Speaking of libraries, the system here is that we have one main library, the UB, or university bibliothek, but also department libraries. This history library is called the KGIV library because it's in KGIV. Books in the department library cannot be loaned out. Even in the UB, only those on certain floors can be loaned out, those in the LS, Lesaales, cannot be loaned out. The libraries, don't have an RBR system. I think the libraries here work on a trust system. The books aren't even tagged, those books which cannot be loaned out are all not tagged, but then again, the students here are not allowed to bring bags or coats into the library and have to leave them in the Garderobe, locker room, which is actually not a locker at all but a place for people to put their stuff unguarded. It's all about honesty and trust.
What is KGIV? The university buildings are called KGI, KGII, KGIII, and KGIV. There are only four buildings in the university campus. It's sort of like our AS1, AS2, AS3, AS4, AS5, AS6 and AS7 like that, only that KG stands for Kollegien Gebäude, and if you don't know, I, II, III, IV are roman numerals. The classrooms are numbered just as how ours are numbered. Lecture theatres are HS (Hösaal), the rooms are all 4digits, the first is the KG number, the second is the floor level, the third and fourth are the room numbers. 1231, would be in KGI, 2nd floor and 2004 would be in KGII, ground floor.
Wednesday I have my "Internet for Historians" class. Actually it's alternate Wednesdays, 3-5pm. Another piece of evidence to show that the Germans are slack. I went for class on the first day and the lecturer said that other than the next week, the following lessons are fortnightly.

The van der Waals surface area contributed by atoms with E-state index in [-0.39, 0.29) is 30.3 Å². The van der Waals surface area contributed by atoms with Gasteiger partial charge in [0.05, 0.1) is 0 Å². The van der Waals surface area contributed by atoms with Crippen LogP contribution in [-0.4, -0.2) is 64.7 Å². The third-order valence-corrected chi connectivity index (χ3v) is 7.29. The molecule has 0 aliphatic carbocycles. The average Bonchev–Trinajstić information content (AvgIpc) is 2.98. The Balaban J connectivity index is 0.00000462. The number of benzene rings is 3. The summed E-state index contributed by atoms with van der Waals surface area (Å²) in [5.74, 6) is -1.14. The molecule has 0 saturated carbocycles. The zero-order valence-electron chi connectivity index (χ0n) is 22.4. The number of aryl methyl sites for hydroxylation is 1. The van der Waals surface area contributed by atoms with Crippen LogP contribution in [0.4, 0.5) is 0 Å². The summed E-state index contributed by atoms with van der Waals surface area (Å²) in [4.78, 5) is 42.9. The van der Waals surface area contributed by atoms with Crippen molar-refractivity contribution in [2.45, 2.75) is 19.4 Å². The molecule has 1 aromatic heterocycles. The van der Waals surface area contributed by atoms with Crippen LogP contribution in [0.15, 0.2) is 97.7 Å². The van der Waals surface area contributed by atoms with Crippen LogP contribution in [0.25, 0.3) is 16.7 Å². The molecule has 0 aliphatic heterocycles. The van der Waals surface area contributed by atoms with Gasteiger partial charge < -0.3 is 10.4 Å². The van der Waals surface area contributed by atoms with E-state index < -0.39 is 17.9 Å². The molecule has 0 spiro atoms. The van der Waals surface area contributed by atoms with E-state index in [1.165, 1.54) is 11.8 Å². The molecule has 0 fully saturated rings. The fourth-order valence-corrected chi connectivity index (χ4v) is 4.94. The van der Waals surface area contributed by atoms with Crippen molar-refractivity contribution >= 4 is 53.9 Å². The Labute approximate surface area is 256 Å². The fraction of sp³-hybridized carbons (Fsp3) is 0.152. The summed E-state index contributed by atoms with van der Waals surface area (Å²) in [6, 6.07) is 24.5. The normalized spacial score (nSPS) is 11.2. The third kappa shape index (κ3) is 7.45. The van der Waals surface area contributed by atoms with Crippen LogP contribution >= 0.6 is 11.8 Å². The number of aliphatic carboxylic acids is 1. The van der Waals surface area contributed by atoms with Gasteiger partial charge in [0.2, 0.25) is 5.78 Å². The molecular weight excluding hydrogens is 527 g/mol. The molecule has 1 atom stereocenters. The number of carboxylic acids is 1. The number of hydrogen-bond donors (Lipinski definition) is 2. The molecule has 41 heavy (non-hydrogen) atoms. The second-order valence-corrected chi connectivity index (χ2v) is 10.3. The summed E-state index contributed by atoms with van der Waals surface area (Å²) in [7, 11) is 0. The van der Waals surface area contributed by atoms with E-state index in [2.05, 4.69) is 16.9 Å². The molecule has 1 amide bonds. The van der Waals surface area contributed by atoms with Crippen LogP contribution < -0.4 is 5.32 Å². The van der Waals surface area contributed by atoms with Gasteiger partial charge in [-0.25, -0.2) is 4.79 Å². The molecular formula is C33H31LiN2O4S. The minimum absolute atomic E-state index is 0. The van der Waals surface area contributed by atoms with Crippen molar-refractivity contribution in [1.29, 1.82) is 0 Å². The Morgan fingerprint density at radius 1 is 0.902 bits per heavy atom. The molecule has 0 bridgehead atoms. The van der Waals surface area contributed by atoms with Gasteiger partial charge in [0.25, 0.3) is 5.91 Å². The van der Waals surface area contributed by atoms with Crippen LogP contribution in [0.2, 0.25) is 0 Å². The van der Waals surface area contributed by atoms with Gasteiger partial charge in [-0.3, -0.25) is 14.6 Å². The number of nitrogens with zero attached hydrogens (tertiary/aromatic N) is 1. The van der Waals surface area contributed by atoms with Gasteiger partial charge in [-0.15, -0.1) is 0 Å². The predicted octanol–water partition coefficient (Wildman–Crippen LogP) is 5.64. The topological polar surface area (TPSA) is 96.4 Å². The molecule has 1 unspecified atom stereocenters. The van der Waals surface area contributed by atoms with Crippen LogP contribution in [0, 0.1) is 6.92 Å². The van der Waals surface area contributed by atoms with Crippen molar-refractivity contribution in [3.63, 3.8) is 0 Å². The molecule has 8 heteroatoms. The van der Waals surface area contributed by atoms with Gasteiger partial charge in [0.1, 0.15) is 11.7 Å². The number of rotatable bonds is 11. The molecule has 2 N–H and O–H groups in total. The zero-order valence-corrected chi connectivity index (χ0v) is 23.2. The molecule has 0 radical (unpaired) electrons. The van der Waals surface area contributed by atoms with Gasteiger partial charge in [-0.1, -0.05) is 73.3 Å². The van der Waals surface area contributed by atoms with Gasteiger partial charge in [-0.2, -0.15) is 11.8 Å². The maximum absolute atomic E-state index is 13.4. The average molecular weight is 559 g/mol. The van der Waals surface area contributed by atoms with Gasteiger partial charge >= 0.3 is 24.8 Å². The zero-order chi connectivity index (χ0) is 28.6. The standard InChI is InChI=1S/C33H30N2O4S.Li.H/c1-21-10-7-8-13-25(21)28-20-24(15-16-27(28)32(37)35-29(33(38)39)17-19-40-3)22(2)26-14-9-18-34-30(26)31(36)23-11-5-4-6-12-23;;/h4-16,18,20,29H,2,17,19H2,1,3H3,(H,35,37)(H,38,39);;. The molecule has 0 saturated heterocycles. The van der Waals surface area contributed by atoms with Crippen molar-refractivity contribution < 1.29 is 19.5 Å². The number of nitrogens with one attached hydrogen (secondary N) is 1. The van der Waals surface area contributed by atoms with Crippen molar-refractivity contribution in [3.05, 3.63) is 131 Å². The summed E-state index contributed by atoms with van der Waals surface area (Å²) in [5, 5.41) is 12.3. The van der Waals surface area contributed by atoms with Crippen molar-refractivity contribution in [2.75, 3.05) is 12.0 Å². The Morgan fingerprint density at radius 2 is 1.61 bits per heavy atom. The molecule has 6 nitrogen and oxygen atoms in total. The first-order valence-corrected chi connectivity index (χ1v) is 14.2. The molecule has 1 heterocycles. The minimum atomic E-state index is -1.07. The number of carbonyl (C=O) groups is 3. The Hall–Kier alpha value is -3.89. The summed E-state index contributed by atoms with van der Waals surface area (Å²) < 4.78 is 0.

Classes are not held in the university grounds because we get to use computers, and the university building doesn't have computer labs, so we go to external grounds but still university campus to use the computer labs. My first class was quite bad because I've got the wrong address for the computer lab, but lucky I didn't go to the wrong place.
The lecturer speaks in fast German, and with it being hands on, I often have trouble keeping up with the class. Luckily I've got a helpful neighbour. Mostly I sit beside this guy called Sebestian, although sometimes I don't, and everytime I can't catch up, I'd ask him what to do. Lessons are mostly teaching us how to use the internet to search for historical materials. For this module, we do not have exams, neither do we need to do a term paper, just do our homework is enough. Lessons are tough for me to keep up, but other than that, the amount of work needed for this class is pretty slack.